Thanks to the efforts of my predecessors at the USPTO-and all of you-to achieve a sustainable source of funding and a reduction in our application backlog and pendency, for the first time in a long while the USPTO doesn't just have to make do. It can focus on building the workforce and tools it needs to support a world-class patent quality system. That's why, at the most recent Patent Public Advisory Committee meeting, Commissioner for Patents Peggy Focarino outlined the contours of our new Patent Quality Initiative. We will roll out the initial results of this initiative early next year. Let me give you a brief preview today. This new initiative is built around three core elements: excellence in prosecution products and services; excellence in customer service; and excellence in measurement of quality.
I've asked that teams of employees from across the agency-from examiners to IT staff to policy experts-be put together to take a hard look at patent quality from every angle. We're considering all options-big and small-before examination, during examination, and after examination. This includes upgrading IT tools for our examiners, such as fully implementing our Patents End-to-End system and expanding international work-sharing IT capabilities. It includes increasing resources to improve patent examination quality, for example, by expanding focused reviews of examiner work products to measure the impact of training; improving the effectiveness of interviews between examiners and applicants; and providing training to all of our employees that interact with customers. It also includes comparing best practices and collaborating to improve quality with our foreign counterpart offices; more on that in a bit. And it includes using big data techniques to measure and improve every stage of the examination process. What do I mean by big data? Well, we collect a lot of data during the examination process, but we haven't had the resources to fully capitalize on its potential. Now we do.
We can not only analyze data effectively, but apply lessons learned throughout the examination process,
- improving quality from the first touch of an application, and
- providing more precise training to our examiners to fill any specific gaps identified.
Of course, when measuring results we need to better understand what quality means to our customers. That's why we will start that conversation with you early next year through a series of discussions across the country, explaining how we currently measure quality and seeking your input on how we can do better.
All of this is in addition to the existing quality initiatives we have underway, including
- increased technical training for our examiners;
- more legal training, including on Section 112(f) on functional claiming;
- a glossary pilot program;
- easier ways for third parties to submit prior art; and
- enhanced use of crowdsourcing techniques.
Further, the USPTO is being a responsible steward of our IP system by ensuring that our AIA trails testing patents of questionable validity are efficient and cost-effective. This is our mandate from the AIA. Based on the number of petitions we have been receiving, our stakeholders seem to value the service we provide. But we are looking to make these proceedings even better. That's why the Patent Trial and Appeal Board held public outreach events in eight cities earlier this year, and plans to hold six more next month. We're sharing the Board's progress and experiences so far, while also seeking input on improvements. So as we engage in the admittedly challenging task of improving patent quality, I have an ask of all of you as members of the IP bar, professionals who prosecute and litigate patents every day: Work with us to create a world-class patent quality system. It is what we must do to maintain a healthy and respected IP system. It is what we must to do to be good stewards of our IP system.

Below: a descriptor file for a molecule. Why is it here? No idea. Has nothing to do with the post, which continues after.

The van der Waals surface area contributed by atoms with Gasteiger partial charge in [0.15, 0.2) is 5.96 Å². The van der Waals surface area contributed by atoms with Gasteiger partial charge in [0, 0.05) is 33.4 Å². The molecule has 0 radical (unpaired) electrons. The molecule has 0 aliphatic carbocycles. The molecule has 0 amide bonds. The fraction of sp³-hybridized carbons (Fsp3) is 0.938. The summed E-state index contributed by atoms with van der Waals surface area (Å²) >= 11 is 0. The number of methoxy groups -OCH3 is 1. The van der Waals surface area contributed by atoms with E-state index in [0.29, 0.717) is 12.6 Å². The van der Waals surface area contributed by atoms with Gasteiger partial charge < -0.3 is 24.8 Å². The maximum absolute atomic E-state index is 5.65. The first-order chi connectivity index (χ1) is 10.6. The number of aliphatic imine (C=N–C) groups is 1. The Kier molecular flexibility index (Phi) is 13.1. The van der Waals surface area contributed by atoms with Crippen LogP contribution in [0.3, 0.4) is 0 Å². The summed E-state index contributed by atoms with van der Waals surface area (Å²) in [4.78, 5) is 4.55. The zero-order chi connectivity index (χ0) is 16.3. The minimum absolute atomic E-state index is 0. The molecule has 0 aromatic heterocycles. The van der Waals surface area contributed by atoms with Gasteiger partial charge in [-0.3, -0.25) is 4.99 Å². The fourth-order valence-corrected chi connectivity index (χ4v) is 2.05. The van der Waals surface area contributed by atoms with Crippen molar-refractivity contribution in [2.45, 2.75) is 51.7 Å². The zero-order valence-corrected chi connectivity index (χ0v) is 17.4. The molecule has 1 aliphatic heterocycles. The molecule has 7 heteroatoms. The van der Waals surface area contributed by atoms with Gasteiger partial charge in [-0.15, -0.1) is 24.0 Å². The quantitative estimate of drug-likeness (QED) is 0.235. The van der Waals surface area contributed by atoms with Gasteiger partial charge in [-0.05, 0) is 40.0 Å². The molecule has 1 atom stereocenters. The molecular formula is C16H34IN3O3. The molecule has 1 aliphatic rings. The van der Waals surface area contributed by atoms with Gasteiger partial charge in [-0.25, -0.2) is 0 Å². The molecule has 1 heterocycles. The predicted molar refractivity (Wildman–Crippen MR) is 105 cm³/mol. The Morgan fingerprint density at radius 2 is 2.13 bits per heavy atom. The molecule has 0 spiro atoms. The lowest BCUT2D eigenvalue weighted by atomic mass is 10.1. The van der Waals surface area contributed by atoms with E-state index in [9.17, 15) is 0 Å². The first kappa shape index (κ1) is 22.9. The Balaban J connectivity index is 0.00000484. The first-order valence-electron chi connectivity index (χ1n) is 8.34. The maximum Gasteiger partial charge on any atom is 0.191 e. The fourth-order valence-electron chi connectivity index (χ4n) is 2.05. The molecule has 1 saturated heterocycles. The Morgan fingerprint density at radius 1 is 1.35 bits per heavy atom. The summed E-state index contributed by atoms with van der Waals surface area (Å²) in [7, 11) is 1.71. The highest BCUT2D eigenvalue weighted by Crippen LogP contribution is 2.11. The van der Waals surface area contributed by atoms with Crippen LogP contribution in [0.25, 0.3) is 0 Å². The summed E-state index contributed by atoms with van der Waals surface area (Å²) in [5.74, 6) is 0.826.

The agency's second priority is a continued commitment to supporting U.S. innovators competing in the global economy. As Secretary of Commerce Penny Pritzker and I hear from businesses of all sizes looking to manufacture and export their products overseas, they frequently express their need for cost-effective access to strong IP protection abroad.
Now one thing that remains clear is that our IP system is considered by many around the world to be the "gold standard." More than ten thousand innovators and consumers in seventeen countries said so in a recent survey by Time Magazine. And that belief resonated in conversations I had in Geneva during the most recent World Intellectual Property Organization meetings. In those meetings I discussed with peers from IP offices around the world our desire to move forward on operational coordination to streamline procedures and reduce costs for our innovators who are seeking foreign IP protection.
As many of you know, we've spent the past two years implementing the Cooperative Patent Classification system, which we developed with the European Patent Office. President Battistelli will speak to us today at lunch and he may have more to say about this then. The system permits more effective prior art searches while reducing duplication of work. That should make patent examination both faster and better, supporting our focus on patent quality. While in Geneva, I signed an agreement with the Korean IP Office, or KIPO, obligating them to reclassify their entire patent collection under the CPC. This is a huge step forward for international worksharing, and I encourage other offices will follow Korea's lead.